4.9.2014 – Wednesday
A warm spring night, a wood fire, and the sweet smell of hot sap 100 yards off…
With my mid-week break I packed up the family and we trucked to camp in the Pilot… well, most of the way. The Honda has some neat AWD tricks but when the Ol’ man decides to park his Z71 Silverado 4×4 at the end of the road and walk the rest of the way, I wasn’t about to bury the Pilot and risk damage to a vehicle without proper skid plates. Quite handily, the Ol’ man was kind enough to provide us with transportation via the Pioneer. Once the family was dropped off at the cabin, Dad and I made a gear trip and hauled the rest of our supplies to camp. This also gave me a chance to document the mud. There are a handful of photos in this post that are HDR (high dynamic range). Each HDR photo is a composite of 3 photos taken at different exposures. I processed my HDR photos to achieve realism (versus the over-processed artsy stuff you find elsewhere on the internet).
The loggers chewed up the half-mile of road it took to get from our forest parking spot to the gate. While the ride was rough, the heavy machinery drove the frost down so the real mud didn’t start until our little two-rut road.
The frost had kept the water on top of the road and created some spectacular mud. It’s thick and slimy, resisting remodeling just enough to force the Pioneer’s tires in to the ruts. The 11″ of ground clearance was used up in a number of spots. After our trip we regrouped and ate supper. During supper, the Ol’ man mentioned there was a spectacular view to be had from some recent logging a few miles down the road. The night was young, and that was all the push I needed to take an evening side-by-side ride with the kiddo. Meanwhile, Sarah and the little one decided to tend the fire and see how far they could sink into the big comfy couch.
We soon found ourselves on a beaver dam the loggers used as a road. The water was beginning to eat away at the frozen embankment. After the crossing we scaled a steep hill that the Spring melt had turned into a 200 foot mud-run. The Pioneer made it about 100′ before coming to a stop. It appeared that the spectacular view was in jeopardy, and additionally that I had the entirely wrong footwear for trekking through a foot of mud. Quite amazingly, 4-wheel differential lock got us moving again. Sorry, no photos of the hill. Dad wasn’t stopping once we started moving again.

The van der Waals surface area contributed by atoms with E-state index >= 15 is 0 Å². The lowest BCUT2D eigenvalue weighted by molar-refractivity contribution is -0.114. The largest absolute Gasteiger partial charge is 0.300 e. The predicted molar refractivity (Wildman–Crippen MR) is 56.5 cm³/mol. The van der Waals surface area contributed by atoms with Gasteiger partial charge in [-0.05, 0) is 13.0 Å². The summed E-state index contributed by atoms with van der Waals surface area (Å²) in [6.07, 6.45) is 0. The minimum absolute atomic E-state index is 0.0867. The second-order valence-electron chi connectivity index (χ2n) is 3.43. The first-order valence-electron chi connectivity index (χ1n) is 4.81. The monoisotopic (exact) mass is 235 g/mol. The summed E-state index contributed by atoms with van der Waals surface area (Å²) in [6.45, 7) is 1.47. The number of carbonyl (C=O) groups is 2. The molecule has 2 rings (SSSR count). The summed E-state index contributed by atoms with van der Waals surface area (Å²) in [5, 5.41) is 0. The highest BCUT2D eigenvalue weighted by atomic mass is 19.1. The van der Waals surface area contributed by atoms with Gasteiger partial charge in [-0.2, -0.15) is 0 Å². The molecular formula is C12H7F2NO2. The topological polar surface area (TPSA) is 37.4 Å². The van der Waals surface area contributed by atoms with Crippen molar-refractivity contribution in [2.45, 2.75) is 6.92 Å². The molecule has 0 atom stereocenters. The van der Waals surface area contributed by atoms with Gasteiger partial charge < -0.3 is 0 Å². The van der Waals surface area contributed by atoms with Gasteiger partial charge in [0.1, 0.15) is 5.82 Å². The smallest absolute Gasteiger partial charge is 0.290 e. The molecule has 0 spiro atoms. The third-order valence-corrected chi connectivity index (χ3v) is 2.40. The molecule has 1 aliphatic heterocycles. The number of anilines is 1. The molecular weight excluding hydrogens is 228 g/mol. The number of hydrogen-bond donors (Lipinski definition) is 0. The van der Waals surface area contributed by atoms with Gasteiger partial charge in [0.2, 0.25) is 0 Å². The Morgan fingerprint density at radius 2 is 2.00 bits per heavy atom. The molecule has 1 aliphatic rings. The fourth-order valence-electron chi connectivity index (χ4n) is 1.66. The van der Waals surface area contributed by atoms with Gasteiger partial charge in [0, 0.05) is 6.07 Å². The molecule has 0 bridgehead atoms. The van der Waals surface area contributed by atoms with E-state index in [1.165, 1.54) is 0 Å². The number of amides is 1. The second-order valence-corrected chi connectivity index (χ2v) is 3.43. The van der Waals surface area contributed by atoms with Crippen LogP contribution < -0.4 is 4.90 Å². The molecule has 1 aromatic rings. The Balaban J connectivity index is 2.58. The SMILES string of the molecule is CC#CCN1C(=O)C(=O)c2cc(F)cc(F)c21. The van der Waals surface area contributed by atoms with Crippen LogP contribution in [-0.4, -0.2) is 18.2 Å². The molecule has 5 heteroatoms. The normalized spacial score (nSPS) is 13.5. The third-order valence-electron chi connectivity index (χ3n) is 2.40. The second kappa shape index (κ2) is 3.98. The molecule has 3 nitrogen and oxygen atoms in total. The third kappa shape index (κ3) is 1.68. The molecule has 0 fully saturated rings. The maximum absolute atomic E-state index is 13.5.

The equipment has been in storage since Spring 2013 – when we originally planned to do the inaugural run. Going back to 2010 I can remember the slow acquisition of parts and supplies. Bags and holders were one of the first supplies bought. I think some of the bag-holders were acquired in the 1970’s. The pan was the next big purchase. It was custom made from stainless steel. After the pan a steel stove was produced by a high-school shop class to match – for the price of metal and a pizza party upon completion. Later acquisitions included ball valves, garbage cans, buckets, skimmers, hydrometers, a turkey deep-frier, bottles, and so on.
The stove, sketched out by high school shop teacher Derek is revision 2. Revision 1 had a tapered fire box that ended at the pipe. Revision 2, what we have, has a square firebox with a flat exhaust to the pipe. Ultimately, we achieved a very controlled boil with no foam. Revision 1 has historically produced a lot of foam and a very strong boil. It’s a mystery why we did not get foam from boiling, but we noted a few differences between last year’s boil from Revision 1 and this year’s boil at our camp from Revision 2: